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Analysis Question 2

  • Thread starter Janez25
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  • #1
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Homework Statement


Suppose f:R→R and g:R→R are both differentiable and that f'(x)=g(x) and g'(x)=-f(x) for all x ∈ R; f(0)=0 and g(0)=1.
Prove : (f(x))²+(g(x))²=1 for all x ∈ R.


Homework Equations





The Attempt at a Solution


I know I need the find d/dx[f(x)²+g(x)²]=d/dx[1], but I am not sure what that is going to help me find and how to use the result.
 

Answers and Replies

  • #2
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Proceed with d/dx[f(x)²+g(x)²]=d/dx[1] and use the fact that f'(x)=g(x) and g'(x)=-f(x) for all x ∈ R to get an equality that is clearly true. Then see if you can make all of your steps reversible.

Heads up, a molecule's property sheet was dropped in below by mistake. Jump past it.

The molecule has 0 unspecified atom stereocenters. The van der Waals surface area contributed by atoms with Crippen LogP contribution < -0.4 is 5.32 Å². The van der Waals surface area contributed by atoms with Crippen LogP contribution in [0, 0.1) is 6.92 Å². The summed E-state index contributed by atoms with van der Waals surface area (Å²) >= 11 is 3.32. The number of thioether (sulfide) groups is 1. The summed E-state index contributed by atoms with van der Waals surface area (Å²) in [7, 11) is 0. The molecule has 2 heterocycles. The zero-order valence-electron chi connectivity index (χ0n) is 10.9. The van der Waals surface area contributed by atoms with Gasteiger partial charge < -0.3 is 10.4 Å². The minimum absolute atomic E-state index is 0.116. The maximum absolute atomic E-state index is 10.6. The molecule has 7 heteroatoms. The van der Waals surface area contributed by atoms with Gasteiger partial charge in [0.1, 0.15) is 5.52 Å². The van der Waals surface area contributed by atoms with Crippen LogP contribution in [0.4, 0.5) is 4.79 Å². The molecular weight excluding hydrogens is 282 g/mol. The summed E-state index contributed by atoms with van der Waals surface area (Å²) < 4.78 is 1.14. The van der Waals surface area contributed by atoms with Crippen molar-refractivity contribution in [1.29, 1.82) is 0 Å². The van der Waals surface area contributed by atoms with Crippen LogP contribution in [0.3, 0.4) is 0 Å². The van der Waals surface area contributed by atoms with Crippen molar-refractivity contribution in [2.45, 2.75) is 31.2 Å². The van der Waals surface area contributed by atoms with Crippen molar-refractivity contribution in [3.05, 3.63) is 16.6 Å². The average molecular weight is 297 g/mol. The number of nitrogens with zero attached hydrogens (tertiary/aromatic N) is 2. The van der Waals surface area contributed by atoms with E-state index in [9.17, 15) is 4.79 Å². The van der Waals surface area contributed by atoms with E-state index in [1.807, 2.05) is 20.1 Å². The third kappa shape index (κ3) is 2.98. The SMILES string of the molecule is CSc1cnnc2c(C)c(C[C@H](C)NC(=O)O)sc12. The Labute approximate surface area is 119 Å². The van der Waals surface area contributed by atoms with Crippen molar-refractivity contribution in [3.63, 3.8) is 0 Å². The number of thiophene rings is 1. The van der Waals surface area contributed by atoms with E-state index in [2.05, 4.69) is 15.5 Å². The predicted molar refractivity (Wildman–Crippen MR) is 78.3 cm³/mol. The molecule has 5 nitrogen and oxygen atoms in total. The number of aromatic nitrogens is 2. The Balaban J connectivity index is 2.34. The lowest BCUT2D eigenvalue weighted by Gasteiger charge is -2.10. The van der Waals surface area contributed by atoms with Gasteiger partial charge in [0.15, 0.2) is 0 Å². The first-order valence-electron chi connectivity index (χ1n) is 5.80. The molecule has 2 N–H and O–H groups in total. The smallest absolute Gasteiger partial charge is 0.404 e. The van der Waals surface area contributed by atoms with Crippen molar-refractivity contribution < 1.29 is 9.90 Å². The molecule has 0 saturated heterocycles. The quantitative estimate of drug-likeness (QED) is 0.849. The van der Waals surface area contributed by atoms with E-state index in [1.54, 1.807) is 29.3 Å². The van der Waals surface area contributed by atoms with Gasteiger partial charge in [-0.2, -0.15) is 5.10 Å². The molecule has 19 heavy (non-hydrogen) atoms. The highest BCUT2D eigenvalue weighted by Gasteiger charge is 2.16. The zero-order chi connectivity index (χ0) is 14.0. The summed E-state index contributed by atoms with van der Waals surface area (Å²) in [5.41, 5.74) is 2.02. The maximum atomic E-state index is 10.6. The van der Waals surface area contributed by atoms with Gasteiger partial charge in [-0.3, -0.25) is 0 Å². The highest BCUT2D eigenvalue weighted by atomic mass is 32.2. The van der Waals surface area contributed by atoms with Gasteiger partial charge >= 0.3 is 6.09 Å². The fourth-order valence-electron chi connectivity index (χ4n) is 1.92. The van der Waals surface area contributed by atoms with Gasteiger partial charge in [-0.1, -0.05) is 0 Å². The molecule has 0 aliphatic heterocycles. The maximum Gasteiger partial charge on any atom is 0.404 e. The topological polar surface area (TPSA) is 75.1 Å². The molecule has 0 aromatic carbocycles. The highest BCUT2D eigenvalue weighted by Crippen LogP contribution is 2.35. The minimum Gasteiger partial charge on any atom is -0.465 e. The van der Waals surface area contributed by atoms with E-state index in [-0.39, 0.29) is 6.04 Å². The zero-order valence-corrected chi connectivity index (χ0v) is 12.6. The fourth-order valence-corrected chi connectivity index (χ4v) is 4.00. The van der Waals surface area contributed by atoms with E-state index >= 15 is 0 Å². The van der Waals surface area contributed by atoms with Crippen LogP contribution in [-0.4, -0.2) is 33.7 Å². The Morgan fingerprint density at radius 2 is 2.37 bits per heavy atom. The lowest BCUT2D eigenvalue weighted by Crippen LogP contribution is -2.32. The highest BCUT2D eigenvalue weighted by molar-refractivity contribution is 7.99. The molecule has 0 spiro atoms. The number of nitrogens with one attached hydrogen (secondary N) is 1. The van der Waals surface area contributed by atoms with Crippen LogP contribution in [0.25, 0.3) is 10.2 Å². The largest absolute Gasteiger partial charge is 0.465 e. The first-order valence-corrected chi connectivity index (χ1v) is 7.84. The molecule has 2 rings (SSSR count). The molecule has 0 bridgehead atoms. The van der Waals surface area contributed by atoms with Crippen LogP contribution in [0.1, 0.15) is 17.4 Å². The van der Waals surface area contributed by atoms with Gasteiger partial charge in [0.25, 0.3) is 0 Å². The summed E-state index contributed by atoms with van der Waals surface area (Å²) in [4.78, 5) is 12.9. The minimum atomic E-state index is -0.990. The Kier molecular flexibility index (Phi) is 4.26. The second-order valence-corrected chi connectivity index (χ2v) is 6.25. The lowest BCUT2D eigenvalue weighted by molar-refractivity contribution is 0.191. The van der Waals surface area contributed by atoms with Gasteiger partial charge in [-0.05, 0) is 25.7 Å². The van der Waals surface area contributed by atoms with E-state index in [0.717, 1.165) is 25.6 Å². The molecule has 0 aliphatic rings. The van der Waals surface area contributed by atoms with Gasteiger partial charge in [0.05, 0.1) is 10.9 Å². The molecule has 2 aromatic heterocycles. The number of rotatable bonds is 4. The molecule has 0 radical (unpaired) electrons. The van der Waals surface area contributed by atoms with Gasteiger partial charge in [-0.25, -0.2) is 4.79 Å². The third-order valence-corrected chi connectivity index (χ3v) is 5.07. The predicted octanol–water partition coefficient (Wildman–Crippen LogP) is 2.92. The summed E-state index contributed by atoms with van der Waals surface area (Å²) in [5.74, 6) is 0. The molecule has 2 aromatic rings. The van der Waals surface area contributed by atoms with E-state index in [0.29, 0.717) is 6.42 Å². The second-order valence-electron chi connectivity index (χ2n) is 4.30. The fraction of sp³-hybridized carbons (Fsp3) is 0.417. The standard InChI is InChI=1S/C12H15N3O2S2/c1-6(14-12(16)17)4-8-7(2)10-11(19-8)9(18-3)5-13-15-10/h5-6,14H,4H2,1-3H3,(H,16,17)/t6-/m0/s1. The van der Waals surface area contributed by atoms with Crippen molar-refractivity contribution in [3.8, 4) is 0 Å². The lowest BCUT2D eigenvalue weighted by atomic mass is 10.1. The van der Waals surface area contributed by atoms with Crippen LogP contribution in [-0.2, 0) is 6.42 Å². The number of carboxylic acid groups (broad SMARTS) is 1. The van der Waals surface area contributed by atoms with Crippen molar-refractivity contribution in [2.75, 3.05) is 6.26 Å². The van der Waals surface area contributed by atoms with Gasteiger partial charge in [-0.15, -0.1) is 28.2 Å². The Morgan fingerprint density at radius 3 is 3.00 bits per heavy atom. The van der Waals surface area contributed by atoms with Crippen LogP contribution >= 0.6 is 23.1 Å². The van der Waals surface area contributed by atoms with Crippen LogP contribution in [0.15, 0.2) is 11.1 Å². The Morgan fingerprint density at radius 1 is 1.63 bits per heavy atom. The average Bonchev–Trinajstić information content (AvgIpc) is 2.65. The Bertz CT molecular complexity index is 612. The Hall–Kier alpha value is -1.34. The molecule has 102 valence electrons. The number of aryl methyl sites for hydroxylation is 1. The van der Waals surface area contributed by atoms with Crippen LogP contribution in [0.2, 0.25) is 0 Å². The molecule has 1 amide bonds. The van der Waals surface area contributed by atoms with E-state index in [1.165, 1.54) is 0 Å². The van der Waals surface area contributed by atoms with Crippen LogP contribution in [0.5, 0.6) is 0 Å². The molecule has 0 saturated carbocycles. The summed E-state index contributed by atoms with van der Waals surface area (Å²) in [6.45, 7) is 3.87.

• #3
726
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Prove that both f and g are twice differentiable.

Obtain the differential equations: f'' = -f and g'' = -g

Then you know that the function sinx, with initial conditions sin(0) = 0 and d(sin0)/dx = 1 and the funtion cosx with initial condition cos(0) = 1 and d(cos0)/dx = 0 are the solutions to the differential equations.

If you aren't familiar with defining cosine and sine with a differential equation, then just do what snipez advised. Assume that
d(f^2(x) + g^2(x))/dx = d(1)/dx until you get an equality that is true and try to reverse it. Also remember that if y' = 0 then y = c, where c is some real number.
 
Last edited:

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